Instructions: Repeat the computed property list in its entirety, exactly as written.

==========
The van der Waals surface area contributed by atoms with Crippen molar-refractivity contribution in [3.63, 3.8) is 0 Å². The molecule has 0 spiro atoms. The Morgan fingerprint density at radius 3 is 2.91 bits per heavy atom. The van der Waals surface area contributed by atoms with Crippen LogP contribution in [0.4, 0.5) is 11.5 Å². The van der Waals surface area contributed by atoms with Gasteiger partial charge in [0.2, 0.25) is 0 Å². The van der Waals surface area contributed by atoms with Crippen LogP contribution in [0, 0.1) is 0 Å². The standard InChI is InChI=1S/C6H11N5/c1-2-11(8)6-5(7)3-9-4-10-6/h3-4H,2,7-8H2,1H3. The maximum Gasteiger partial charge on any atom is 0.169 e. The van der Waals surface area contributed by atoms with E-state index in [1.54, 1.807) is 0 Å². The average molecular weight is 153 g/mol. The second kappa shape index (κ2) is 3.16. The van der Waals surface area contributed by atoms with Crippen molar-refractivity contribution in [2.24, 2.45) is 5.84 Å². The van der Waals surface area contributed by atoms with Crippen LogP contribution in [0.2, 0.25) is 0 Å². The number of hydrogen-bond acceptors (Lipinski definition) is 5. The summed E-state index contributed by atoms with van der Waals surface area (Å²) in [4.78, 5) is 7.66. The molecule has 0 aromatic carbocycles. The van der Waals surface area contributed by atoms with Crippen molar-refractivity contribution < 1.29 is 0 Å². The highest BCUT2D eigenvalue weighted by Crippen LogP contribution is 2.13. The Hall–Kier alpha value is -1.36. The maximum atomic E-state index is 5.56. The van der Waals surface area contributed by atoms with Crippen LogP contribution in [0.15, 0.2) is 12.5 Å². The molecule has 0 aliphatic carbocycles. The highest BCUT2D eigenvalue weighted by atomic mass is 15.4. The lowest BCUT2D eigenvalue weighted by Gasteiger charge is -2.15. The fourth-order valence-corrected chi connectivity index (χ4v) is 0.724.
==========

The van der Waals surface area contributed by atoms with Crippen molar-refractivity contribution in [3.63, 3.8) is 0 Å². The molecule has 0 spiro atoms. The Morgan fingerprint density at radius 3 is 2.91 bits per heavy atom. The van der Waals surface area contributed by atoms with Crippen LogP contribution in [0.4, 0.5) is 11.5 Å². The van der Waals surface area contributed by atoms with Gasteiger partial charge in [0.2, 0.25) is 0 Å². The van der Waals surface area contributed by atoms with Crippen LogP contribution in [0, 0.1) is 0 Å². The standard InChI is InChI=1S/C6H11N5/c1-2-11(8)6-5(7)3-9-4-10-6/h3-4H,2,7-8H2,1H3. The maximum Gasteiger partial charge on any atom is 0.169 e. The van der Waals surface area contributed by atoms with E-state index in [1.54, 1.807) is 0 Å². The average molecular weight is 153 g/mol. The second kappa shape index (κ2) is 3.16. The van der Waals surface area contributed by atoms with Crippen molar-refractivity contribution in [2.24, 2.45) is 5.84 Å². The van der Waals surface area contributed by atoms with Crippen LogP contribution in [0.2, 0.25) is 0 Å². The number of hydrogen-bond acceptors (Lipinski definition) is 5. The summed E-state index contributed by atoms with van der Waals surface area (Å²) in [4.78, 5) is 7.66. The molecule has 0 aromatic carbocycles. The van der Waals surface area contributed by atoms with Crippen molar-refractivity contribution < 1.29 is 0 Å². The highest BCUT2D eigenvalue weighted by Crippen LogP contribution is 2.13. The Hall–Kier alpha value is -1.36. The maximum atomic E-state index is 5.56. The van der Waals surface area contributed by atoms with Crippen LogP contribution in [0.15, 0.2) is 12.5 Å². The molecule has 0 aliphatic carbocycles. The highest BCUT2D eigenvalue weighted by atomic mass is 15.4. The lowest BCUT2D eigenvalue weighted by Gasteiger charge is -2.15. The fourth-order valence-corrected chi connectivity index (χ4v) is 0.724.